News, notes, and observations from the James River Valley in northern South Dakota with special attention to reviewing the performance of the media--old and new. E-Mail to MinneKota@gmail.com

Monday, May 6, 2019

What is a real journalist?

The public's perception of how a news reporter works has been warped by television journalism.  Television news stories use video clips of people making statements as the bulk of their news presentations.  A TV reporter, as well as a radio reporter, has the primary objective of getting a statement about some matter on tape for broadcast.  Then, in the name of "balance," they will look for someone with an opposing or alternative viewpoint to make a statement.  In the electronic news business, it is considered great television if they can get a public argument going.  People like to witness conflict.

However, escalating conflict is a television producer's task, not a real journalist's.  The primary job of a reporter is to define and verify facts, not merely repeat what people may speculate or opine about the facts.  The actual news reporter will take care in presenting the facts, distinguishing them from the opinions or speculations they may inspire.  However, in the world of electronic news which thrives on agitating and titillating a public that craves conflict, few facts survive intact the mauling they go through or the jabber they accrue.  The facts often get overshadowed by the chatter.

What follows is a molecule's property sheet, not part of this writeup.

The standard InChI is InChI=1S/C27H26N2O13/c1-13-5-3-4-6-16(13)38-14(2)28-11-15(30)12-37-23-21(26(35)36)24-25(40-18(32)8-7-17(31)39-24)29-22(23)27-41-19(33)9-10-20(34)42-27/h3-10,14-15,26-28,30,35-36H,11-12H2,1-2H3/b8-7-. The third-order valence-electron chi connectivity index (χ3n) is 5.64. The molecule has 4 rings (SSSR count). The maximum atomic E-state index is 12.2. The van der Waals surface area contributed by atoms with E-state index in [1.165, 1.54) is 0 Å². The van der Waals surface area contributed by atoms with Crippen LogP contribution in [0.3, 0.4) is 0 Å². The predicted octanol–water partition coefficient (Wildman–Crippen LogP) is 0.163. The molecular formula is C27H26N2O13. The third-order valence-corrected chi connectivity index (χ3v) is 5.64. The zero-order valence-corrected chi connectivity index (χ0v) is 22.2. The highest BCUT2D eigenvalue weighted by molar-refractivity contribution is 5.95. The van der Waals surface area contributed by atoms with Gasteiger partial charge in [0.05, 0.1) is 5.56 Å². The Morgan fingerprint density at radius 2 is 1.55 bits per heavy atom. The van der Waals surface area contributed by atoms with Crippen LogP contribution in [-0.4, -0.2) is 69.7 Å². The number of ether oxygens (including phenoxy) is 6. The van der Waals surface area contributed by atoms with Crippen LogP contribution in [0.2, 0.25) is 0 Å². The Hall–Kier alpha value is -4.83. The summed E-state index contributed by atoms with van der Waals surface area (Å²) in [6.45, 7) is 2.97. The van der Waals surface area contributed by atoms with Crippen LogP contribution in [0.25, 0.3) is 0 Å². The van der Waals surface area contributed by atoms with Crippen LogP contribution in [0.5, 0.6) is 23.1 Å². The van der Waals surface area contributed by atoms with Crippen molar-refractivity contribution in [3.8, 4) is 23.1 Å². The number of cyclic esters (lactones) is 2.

As news media made increasing use of the internet, news organizations were enamored of the idea of increasing readership by allowing readers to interact with the media with their comments.  Comments affect the readers' responses in many ways, and many studies have examined how that works.  But some very basic facts that newspaper editors  know and work with every day came into play.  A rule of thumb is that the reputation of a newspaper is determined by its lowest common denominator.  What people retain in their memories are the typographical errors, the grammar and spelling errors, and the poorly written stories.  In an edition that might be composed of skillfully written stories, people will regard it on the basis of one story that contains an error or unclear writing.  And people will let a stupid, false, and malicious comment displace the facts in a news story.

The unforgettable sin for a real news medium is to get a fact wrong.  The unpardonable sin is to deliberately misstate a fact.  And when someone is quoted or recorded mistating a fact, the medium has a responsibility to state the fact correctly so that readers, listeners, and viewers know what the verifiable fact is.  That is an essential responsibility of a real news reporter.  The application of that principle is what distinguishes phony news media, such as Fox News, from authentic news media, such as The Wall Street Journal.   A fact is like a granite boulder.  Wind storms may obscure it at times with rain or dust or debris of human-making, but the fact remains to be discerned when the trash storm is over.  The real journalist is like an archaeologist who carefully digs for the facts and brushes away the debris that obscures and distorts them.  And that gets to the real journalist's use of journalism's absolutely essential tool.  That tool is precise but vivid language, language that accurately and sharply portrays the facts. The language used in comments on news stories is seldom precise or vivid.  That's because it does not refer to facts, but is spillage from the minds of the writers.